John L. Sorenson simply accepts Moroni's equation of Ramah and Cumorah: "The hill Ramah, where the Jaredites destroyed themselves, was the same hill as Nephite Cumorah (Ether 15:11). [Sorenson, Ancient American Setting, p. 14. He makes the same correlation in Sorenson, Mormon's Code, 688, note 82.] Nevertheless, we hve no source from which Moroni might have known that the two locations were indeed one and the same. Ether certainly knew Ramah but could not have known the name Cumorah. The identification couldn't have come from Ether's record.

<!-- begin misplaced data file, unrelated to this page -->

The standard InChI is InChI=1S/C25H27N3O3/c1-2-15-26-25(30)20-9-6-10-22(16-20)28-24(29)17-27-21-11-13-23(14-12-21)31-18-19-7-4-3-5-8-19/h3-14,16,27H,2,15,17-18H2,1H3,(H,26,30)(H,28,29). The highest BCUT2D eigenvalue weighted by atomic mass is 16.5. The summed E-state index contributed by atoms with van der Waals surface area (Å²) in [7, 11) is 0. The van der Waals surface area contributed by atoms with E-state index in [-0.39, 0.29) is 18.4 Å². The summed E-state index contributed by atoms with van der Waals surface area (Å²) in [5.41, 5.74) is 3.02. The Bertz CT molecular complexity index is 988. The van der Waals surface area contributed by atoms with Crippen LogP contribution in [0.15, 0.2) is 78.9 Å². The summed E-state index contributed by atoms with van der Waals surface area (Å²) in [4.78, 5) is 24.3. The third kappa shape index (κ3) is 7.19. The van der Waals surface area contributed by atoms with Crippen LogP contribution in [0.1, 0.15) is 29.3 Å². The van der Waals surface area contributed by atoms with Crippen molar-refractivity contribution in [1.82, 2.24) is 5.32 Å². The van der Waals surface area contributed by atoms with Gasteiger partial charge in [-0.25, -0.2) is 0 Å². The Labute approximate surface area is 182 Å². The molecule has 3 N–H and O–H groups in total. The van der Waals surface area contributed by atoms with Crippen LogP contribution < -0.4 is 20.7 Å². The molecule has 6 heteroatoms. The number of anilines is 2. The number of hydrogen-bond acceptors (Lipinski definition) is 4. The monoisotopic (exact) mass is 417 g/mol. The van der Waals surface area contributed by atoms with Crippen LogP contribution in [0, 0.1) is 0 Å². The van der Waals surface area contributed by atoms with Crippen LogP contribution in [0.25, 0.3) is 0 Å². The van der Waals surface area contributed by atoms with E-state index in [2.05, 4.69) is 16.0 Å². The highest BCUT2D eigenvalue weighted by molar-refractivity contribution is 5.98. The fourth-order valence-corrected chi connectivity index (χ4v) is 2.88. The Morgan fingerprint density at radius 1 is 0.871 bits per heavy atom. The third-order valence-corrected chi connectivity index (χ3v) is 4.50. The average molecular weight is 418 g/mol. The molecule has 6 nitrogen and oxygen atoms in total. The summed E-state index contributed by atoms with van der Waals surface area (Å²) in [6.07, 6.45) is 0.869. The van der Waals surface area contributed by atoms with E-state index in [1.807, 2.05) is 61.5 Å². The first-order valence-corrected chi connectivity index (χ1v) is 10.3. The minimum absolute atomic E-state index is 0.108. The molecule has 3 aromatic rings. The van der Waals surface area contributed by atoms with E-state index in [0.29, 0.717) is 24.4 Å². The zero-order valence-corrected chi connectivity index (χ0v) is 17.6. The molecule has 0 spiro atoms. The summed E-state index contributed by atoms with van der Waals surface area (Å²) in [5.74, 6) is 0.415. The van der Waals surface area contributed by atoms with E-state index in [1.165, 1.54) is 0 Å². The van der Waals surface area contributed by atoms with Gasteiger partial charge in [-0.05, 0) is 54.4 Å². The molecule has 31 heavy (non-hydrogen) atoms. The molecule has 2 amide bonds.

Moroni knew the location as Cumorah, but there is no way to know how he understood it to be the very hill that Ether called Ramah. It is possible that there was some distinguishing feature of the hill that Ether noted and Moroni recognized (but did not record as he abridged Ether). Perhaps it was revelation, but Moroni doesn't mention that either. Perhaps it was only the similarity in the final destruction of the two peoples and that made them symbolically the same. It is currently unknowable. [I do not think that questioning the correlation between Ramah and Cumorah alters the essential requirement that the final destruction of both people occurred in Mesoamerica. Other data are sufficient for that conclusion. However, arguments for a Mesoamerican location for the Book of Mormon that lean on this correlation (as Sorenson's does) are weaker than they appear if hte two are not the same hill.]